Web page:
Software localization – where your software is customized to suit a specific language or region – is a great way of expanding your business. But if you are not prepared, it may cause many hassles such as garbled text, wrong encoding, and crashes. All these frustrations may be avoided if you prepare well for the localization.
More often than not, the reason software applications fall apart at attempts on localization is because the application was not conceptualized with localization in mind. As a result, there were no provisions created for language change or other modifications required for localization. Planning in advance can prevent this.
Design your software with provisions for localization like character support for different languages, so that the grammar of these languages can also be incorporated. Along with content localization, you should also focus on testing localization so that your software localization is more effective. Build a detailed testing plan in English and use the same plan in the localized tests also.
Remember that the feel of your software should be like the locally built software for native users. They should be able to use it without feeling like it was built by someone unfamiliar with their culture. Planning ahead will ensure that your software has this local feel.
Languages other than English have a more extended character set, so just using English standards will not be enough if you want to make truly localized software. Using UTF-8 standards always is the best practice for software localization. This prevents extra conversion and garbling of text. Keeping provision for dynamic expansion of UI is also a good practice.
Never use hard coded strings, especially for date and time formats. This is because different countries use different date and time formats. Same goes with currency. Naming conventions may also be different for different countries. Some write the given name before the family name, and some the opposite. Some cultures even have just one name for a person.
Grammar varies from language to language. “Red pencil” in English translates to “crayon rouge” in French. So if you are thinking of concatenating strings, it will not work out for software localization. Keep in mind, no string should ever be overused.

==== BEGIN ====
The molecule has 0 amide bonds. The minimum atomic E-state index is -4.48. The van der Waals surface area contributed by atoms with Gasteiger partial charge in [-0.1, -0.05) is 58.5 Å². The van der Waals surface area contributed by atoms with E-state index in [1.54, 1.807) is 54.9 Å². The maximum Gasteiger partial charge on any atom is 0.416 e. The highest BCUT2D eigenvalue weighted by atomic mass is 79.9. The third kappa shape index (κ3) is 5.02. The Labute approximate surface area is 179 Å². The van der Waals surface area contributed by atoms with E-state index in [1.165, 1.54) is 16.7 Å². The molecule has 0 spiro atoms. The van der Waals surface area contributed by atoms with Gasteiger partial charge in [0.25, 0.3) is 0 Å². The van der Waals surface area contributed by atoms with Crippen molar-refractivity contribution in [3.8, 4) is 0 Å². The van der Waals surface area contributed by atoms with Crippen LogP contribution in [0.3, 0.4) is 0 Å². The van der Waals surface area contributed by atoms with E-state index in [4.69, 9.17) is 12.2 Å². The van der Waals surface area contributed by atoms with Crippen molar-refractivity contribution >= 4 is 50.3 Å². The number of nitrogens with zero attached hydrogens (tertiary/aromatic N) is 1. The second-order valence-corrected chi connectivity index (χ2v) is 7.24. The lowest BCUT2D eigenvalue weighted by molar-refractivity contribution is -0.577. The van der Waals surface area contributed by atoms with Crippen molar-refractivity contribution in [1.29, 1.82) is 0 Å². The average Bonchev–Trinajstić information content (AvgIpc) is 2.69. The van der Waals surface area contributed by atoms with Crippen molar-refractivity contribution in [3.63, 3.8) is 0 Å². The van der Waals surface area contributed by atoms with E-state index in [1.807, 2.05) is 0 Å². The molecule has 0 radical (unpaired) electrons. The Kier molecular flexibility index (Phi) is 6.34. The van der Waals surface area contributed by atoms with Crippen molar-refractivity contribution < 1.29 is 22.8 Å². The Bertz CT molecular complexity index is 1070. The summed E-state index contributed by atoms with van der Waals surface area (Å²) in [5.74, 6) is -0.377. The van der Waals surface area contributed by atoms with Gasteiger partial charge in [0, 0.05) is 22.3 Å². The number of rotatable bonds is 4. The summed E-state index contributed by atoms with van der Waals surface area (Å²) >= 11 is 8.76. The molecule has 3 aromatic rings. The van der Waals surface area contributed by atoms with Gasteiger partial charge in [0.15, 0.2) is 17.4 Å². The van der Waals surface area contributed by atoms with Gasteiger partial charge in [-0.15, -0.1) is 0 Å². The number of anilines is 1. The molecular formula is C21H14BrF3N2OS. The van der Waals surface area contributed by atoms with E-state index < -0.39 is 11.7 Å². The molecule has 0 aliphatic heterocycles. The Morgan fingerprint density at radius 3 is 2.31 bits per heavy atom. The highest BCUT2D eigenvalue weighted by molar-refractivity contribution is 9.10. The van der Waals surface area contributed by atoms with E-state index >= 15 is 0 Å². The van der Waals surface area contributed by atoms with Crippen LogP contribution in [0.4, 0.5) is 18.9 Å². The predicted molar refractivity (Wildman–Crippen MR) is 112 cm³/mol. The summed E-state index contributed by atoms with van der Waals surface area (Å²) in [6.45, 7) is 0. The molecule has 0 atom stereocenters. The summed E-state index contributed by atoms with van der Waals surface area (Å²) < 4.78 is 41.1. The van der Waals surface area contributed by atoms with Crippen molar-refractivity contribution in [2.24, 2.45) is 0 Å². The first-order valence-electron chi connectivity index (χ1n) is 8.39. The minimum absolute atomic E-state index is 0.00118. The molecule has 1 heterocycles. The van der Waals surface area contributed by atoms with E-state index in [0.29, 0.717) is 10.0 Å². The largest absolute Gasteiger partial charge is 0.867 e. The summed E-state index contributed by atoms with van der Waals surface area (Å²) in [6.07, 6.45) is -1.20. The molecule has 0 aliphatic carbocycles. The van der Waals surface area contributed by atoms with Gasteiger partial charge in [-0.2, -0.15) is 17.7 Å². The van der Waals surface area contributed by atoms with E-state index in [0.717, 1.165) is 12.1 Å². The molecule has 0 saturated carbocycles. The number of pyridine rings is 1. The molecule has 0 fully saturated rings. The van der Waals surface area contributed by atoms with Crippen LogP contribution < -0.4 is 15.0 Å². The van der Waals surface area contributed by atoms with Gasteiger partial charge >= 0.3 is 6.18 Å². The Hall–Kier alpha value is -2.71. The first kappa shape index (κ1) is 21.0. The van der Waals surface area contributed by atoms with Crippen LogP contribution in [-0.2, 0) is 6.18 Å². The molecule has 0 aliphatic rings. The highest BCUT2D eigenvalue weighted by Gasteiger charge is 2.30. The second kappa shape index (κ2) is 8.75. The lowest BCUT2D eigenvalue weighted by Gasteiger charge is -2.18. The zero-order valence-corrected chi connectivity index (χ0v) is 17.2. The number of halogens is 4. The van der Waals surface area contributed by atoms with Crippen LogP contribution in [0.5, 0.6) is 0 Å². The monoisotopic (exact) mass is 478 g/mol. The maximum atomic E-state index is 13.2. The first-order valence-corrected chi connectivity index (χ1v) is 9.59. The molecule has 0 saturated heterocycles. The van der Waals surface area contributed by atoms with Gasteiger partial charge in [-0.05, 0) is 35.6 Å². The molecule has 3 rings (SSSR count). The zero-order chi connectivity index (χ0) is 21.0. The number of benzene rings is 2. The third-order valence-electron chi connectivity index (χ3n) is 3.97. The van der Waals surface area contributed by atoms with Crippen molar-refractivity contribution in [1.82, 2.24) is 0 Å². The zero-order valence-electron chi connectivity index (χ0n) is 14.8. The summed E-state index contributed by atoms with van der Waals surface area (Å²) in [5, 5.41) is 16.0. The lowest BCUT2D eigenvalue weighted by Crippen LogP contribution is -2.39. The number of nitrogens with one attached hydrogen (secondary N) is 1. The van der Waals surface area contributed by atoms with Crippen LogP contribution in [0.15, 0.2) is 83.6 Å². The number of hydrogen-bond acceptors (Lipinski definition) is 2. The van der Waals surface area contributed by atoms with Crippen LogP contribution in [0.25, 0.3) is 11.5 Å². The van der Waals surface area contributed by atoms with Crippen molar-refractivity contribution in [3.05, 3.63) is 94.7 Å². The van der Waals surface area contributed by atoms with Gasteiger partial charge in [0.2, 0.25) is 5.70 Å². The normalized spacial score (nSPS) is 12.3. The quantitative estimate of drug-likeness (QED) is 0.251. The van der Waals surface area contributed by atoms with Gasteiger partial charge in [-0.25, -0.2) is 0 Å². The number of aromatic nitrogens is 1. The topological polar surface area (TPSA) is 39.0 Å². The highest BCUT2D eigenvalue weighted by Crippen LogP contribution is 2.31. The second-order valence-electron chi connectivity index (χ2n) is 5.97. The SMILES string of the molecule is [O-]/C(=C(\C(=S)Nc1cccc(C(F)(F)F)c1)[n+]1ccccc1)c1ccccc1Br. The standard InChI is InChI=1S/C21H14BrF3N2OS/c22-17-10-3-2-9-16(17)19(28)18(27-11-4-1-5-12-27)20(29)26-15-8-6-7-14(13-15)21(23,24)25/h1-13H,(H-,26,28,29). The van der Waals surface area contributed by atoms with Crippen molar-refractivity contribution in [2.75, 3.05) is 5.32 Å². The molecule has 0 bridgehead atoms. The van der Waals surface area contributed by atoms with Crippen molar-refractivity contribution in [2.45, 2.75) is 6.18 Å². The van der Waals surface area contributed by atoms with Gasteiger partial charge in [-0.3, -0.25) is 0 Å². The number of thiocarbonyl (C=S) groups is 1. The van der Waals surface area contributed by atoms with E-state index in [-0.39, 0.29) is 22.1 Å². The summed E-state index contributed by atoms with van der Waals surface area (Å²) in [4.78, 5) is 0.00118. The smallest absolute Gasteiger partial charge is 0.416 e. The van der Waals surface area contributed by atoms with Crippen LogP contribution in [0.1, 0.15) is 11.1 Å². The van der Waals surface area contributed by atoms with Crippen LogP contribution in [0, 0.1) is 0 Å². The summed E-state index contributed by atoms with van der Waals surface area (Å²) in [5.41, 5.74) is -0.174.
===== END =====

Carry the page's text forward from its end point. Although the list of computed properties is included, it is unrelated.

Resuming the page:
The GUI and other aspects of the software will be translated by professional translators, and not by your engineers. So if you make the context and the meanings of the translatable parts clear to them through comments, they will be able to do it more easily. Furthermore, they will be consistent with the context right from the beginning to the end of the translation.
Make sure that the translation company you choose is an experienced and expert one, so that they can help with the translation of your software as well as help in documentation and at the same time maintain consistency between the two.
Always remember changing the language does not fully localize the software unless you use the full locale for that region. For example, if the software is supposed to be in English, it can be used in the America or in Britain, but then the spelling and naming conventions would change for software localization, even though the language remains the same (color vs. colour, or elevator vs. lift). Internalization support is also important in your software. It will allow the native formats for currency, date, and time for individual regions to be shown in a way familiar to the region-specific users.
As is evident from this article, software localization is never complete unless it is aligned to the local customs, conventions, and culture of the region it is being localized for. While planning and designing your software, keep provisions for not only language support, but also for other region-specific local conventions to avoid last minute worries.